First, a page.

The song, the Star-Spangled Banner, was recognized for official use by the United States Navy in 1889 and by President Woodrow Wilson in 1916. The song was made the National Anthem by a congressional resolution on March 3, 1931.
The flag was restored in 1914 and put on display in the Smithsonian Institution in Washington, DC. The Star Spangled Banner is now the most famous and revered symbol of our nation’s freedom.
There are many similarities between the Star Spangled Banner and the 16-Star Banner, both flags flew over American victories in the War of 1812 within weeks of each other, both flags were large. Stonington’s Sixteen Star Banner measures 12 feet by 18 feet and the Star Spangled Banner was exceptionally large at 30 feet by 42 feet. Lieutenant Colonel George Armistead, commander of Fort McHenry during the Battle of Baltimore, ordered the making of a flag so large that the British would have no difficulty in seeing it from a distance.
Other similarities are that both flags were flown during naval bombardments and both flags were sewn by local women. The Star Spangled Banner was sewn by Mary Pickersgill, assisted by her daughter, and an African American indentured servant, Grace Wisher. The Sixteen Star Banner was sewn by women of the Stonington Congregational Church sometime between June 1796 and 1803. The church women took the unusual step of giving the flag 16 stars and stripes because Tennessee had joined the union and they anticipated the addition of a new star. But the flag with 16 stars and stripes was not made official until 1818. Both flags have been sewn to linen to help preserve them.
Although the Star Spangle Banner was originally 30 by 42 feet the flag today is only 30 by 34. This is because over the years pieces of the flag were snipped off as patriotic keepsakes. In addition, one of its stars was cut out and given away in the 1800s. It seems the American flag wasn’t deemed as important back then as it is today. The American flag didn’t really play a major role in the Revolutionary War and at the time it was created, it didn’t attract much attention. Its primary function was to identify ships and forts. Americans in the Revolutionary era turned to a variety of other symbols; the eagle, Lady Liberty, and George Washington to express their patriotism and define their national identity.
By giving the flag a starring role in one of the most celebrated victories of the war, Francis Scott Key’s song established a new prominence for the flag as an expression of national identity, unity, and pride. By giving it the name the Star-Spangled Banner Key transformed the official emblem into something familiar and evocative. The flag was no longer just an emblem of the nation; it became a representation of the country’s values and the ideals for which it stands.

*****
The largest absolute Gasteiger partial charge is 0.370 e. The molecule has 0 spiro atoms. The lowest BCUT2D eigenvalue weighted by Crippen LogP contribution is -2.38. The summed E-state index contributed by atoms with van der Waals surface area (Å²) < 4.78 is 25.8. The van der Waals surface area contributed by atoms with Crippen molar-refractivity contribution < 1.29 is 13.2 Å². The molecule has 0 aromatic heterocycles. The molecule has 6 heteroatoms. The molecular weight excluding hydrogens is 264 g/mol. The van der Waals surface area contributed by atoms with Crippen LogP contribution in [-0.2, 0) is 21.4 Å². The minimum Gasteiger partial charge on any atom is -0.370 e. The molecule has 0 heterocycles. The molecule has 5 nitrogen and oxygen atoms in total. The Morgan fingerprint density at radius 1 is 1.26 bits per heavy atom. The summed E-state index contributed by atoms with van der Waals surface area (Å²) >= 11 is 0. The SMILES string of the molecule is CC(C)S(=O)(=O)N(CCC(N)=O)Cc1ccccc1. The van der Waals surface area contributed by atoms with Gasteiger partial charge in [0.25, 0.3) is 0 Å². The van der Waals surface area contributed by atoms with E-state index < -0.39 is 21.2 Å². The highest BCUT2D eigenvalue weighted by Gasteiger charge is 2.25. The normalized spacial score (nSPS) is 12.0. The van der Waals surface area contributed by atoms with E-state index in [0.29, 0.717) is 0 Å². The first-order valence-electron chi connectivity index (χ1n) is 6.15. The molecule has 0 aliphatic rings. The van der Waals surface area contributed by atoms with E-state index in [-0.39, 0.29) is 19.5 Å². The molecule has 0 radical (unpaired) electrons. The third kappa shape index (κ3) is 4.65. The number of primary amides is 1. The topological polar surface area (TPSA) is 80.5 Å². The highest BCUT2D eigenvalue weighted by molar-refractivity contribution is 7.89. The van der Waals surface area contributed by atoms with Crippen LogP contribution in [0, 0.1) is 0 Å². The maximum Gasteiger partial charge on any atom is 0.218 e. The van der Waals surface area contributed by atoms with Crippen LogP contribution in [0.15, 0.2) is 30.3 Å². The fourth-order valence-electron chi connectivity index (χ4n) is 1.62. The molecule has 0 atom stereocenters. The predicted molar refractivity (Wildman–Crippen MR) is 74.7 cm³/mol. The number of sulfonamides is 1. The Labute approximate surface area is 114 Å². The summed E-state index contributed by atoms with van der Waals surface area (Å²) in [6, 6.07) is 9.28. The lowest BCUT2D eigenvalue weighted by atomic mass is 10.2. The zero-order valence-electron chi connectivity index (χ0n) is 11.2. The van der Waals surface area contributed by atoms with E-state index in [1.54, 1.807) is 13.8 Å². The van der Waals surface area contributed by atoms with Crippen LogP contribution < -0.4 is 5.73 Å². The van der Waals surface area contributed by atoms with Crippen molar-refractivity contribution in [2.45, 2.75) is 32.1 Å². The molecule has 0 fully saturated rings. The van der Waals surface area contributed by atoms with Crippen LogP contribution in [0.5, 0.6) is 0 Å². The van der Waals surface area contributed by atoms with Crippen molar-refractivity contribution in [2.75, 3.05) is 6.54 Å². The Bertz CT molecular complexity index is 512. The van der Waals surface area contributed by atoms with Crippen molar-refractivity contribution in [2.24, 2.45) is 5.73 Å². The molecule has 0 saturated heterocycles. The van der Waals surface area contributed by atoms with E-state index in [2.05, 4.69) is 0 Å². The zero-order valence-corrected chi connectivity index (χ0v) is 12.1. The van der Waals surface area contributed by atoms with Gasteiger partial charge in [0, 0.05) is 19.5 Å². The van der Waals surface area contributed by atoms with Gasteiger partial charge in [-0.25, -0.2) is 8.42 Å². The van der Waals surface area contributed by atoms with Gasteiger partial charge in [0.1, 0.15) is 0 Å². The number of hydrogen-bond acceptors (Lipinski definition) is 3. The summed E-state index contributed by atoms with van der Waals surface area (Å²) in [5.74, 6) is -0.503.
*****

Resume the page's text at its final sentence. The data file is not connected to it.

This last August, on the 205th anniversary of the Battle of Stonington, the Sixteen Star Banner was put on display at the La Grua Center. Martha Geehan, textile curator for the Stonington Historical Society spoke about the flag. “This amazing flag was spun out of sheep’s wool by several women from the local Congregational Church. It was made for the 8th Company of the 30th Regiment of the Connecticut Militia and was flown during the battle of 1814 off Stonington Point. In 1949 the flag was given to conservationists, Mr. and Mrs. Fowler, the same couple who had conserved the Star Spangle Banner flag in 1914. They conserved it by stitching a linen backing onto the back of the flag, the same procedure they’d used to conserve the Star Spangled Banner.”
Today the Star Spangle Banner and its little sister the Sixteen Star Banner both represent the bravery of people who believed in fighting for their liberty. “When I first laid eyes on this flag in 2009 it was such an awe inspiring moment,” said Geehan. “It represented the men and women of this town that gave their souls, their strength, and their energy to preserving it.” The two flags are symbols of everything that is fine and special about the American spirit. Long may they both wave.